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Cruz Bay
Tuesday, November 28, 2023


After more than 10 hours in Territorial Court Judge Ishmael Meyer's courtroom Wednesday, the Senate's seventh seat is still empty.
The court heard testimony in Sen. George Goodwin's lawsuit against the Board of Elections, contesting Sen. Lorraine Berry's victory claim for the seventh Senate seat after the absentee ballots were counted.
At issue was whether the 480 absentee ballots bearing no postmarks were legal. On Nov. 18, when the ballots were counted, Attorney General Iver Stridiron ruled the ballots were valid despite strong objections from two ballot "watchers," Sens.-elect Celestino White and Norma Samuel, who both testified Wednesday.
The hearing survived a motion to dismiss by Elections attorney Denise Counts at about 5:45 p.m. and continued until about 9 p.m. Meyers ruled that Goodwin's attorneys, Desmond Maynard and Shawn Maynard Hahnfeld, had met the burden of proof, and denied the motion.
Most of the day was taken up with testimony about what did or did not happen upstairs at No. 22 Crystal Gade as the votes were being challenged and counted. White, Samuel, and Goodwin's representatives Carla Joseph and Trevor Nick Friday, gave differing accounts of what really occurred. Goodwin also testified, acknowledging information his representatives had passed on to him as he was off-island Nov. 18.
Objections came at regular intervals from Elections attorneys Denise Counts and Kerry Drue, Berry's attorney Chad Messier, and Goodwin's attorneys Desmond Maynard and Shawn Maynard Hahnfeld, as the conflicting testimony continued.
White and Samuel maintained elections official ignored some of their challenges and placed the challenged ballots in with the acceptable ones. Under questioning from defense attorneys, White said there were "about 70," unacceptable votes, a figure he kept changing.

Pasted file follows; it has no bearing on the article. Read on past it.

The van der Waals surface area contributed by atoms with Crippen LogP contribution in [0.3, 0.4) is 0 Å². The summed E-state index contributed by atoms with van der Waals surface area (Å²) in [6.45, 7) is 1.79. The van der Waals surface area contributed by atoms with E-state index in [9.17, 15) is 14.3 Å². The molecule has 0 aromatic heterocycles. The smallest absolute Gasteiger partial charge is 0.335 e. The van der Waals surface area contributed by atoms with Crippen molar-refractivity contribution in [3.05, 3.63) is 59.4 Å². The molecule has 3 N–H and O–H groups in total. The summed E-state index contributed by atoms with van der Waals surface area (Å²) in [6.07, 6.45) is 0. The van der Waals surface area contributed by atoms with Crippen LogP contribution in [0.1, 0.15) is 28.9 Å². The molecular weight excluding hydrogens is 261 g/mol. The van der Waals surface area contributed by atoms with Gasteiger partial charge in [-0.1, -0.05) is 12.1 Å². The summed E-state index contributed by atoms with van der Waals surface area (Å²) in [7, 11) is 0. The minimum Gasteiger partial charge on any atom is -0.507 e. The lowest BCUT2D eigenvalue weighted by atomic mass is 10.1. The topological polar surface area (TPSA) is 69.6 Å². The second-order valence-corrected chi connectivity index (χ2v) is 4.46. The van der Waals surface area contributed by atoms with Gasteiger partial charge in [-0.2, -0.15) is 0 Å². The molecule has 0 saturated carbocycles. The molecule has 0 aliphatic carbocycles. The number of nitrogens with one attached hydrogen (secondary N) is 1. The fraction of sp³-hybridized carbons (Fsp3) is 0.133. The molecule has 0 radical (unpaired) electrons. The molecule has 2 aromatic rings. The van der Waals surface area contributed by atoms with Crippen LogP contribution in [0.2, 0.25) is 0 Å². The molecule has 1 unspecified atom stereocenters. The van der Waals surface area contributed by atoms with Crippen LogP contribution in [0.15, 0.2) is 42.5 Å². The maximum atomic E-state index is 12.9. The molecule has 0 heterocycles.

Samuel said as soon as she arrived at the Elections office, she "smelled a rat."
"I challenged all the 480 unpostmarked votes," she said. "I had threatened to take (the Election Board) to court if I lost the election, because they weren't following their own rules." Samuel finished the November election in sixth place just ahead of Goodwin and Berry.
Under questioning from Drue, White said he had encouraged Goodwin to sue the Elections Board, and had volunteered to be a witness, though he denied having "masterminded" the process.
"Isn't it true you want Goodwin, and not Berry, in the Senate?" Kerry asked.
"I don't get involved in Democrats' fights," White said.
Counts, in her motion for dismissal, cited the rights of the 554 voters who had cast absentee ballots. She said the voters could not be "disenfranchised for something that technically is not their fault."
She cited several cases backing up the legality of no postmarks, which the Post Office doesn't stamp. Virgin Islands Postmaster Louis Jackson testified the ballots aren't stamped as they are considered business return mail.
Mary Busenburg, a 30-year V.I. resident, took the stand for the defense early in the day. "I went to a lot of effort to get my absentee ballot," she said. "My vote is important to me, and I want it to count." She had filed an absentee ballot because she planned to be off-island Nov. 7.
Rita Brady, chairman of the St. Thomas-St. John Board of Elections, testified late in the day that all 554 votes had been counted, eight had been thrown out as "spoiled or invalid," and just 56 had been challenged, contradicting the testimony heard earlier. Brady said each challenged ballot was placed on a table behind her, and not "mixed up with the others," as contended by White and Samuel.
She said that at the conclusion of the counting, the 56 challenged ballots were gone over once again. She said 37 ballots were retained and 19 were thrown out.
The challengers had claimed many envelopes were unsealed. Brady disagreed. She said all the ballot mailing envelopes were sealed, and had been opened on the table in front of everybody. Sometimes the affidavit and/or ballot envelope inside had not been sealed, but Stridiron had ruled to accept those ballots, as long as the affidavits were properly signed.
The hearing will resume at 2 p.m. Thursday in Judge Meyer's courtroom. The judge said he had moved another case from Thursday's time slot in order to expedite the hearing which he said he hopes to conclude Thursday. If not, it will continue on Saturday.
The continuing hearing will shorten Berry's scheduled Finance Committee meeting Thursday, which is set to begin at 10 a.m. if a quorum is present and will end at 1 p.m.

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